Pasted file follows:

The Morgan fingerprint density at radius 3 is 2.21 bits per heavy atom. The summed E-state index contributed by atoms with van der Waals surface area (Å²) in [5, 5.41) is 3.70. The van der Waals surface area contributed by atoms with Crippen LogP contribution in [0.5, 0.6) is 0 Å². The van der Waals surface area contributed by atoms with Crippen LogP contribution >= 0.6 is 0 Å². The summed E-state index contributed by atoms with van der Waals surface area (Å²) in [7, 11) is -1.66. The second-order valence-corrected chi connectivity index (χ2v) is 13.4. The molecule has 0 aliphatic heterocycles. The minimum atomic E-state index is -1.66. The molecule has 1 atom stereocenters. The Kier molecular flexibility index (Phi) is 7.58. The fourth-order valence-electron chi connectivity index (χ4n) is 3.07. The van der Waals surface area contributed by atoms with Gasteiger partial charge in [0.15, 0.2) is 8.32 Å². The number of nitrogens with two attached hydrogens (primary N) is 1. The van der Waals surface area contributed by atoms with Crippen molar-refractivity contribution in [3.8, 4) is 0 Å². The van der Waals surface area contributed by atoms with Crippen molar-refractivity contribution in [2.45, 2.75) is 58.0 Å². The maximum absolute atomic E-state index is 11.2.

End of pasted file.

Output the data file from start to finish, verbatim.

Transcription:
The Morgan fingerprint density at radius 3 is 2.21 bits per heavy atom. The summed E-state index contributed by atoms with van der Waals surface area (Å²) in [5, 5.41) is 3.70. The van der Waals surface area contributed by atoms with Crippen LogP contribution in [0.5, 0.6) is 0 Å². The van der Waals surface area contributed by atoms with Crippen LogP contribution >= 0.6 is 0 Å². The summed E-state index contributed by atoms with van der Waals surface area (Å²) in [7, 11) is -1.66. The second-order valence-corrected chi connectivity index (χ2v) is 13.4. The molecule has 0 aliphatic heterocycles. The minimum atomic E-state index is -1.66. The molecule has 1 atom stereocenters. The Kier molecular flexibility index (Phi) is 7.58. The fourth-order valence-electron chi connectivity index (χ4n) is 3.07. The van der Waals surface area contributed by atoms with Gasteiger partial charge in [0.15, 0.2) is 8.32 Å². The number of nitrogens with two attached hydrogens (primary N) is 1. The van der Waals surface area contributed by atoms with Crippen molar-refractivity contribution in [3.8, 4) is 0 Å². The van der Waals surface area contributed by atoms with Crippen molar-refractivity contribution in [2.45, 2.75) is 58.0 Å². The maximum absolute atomic E-state index is 11.2.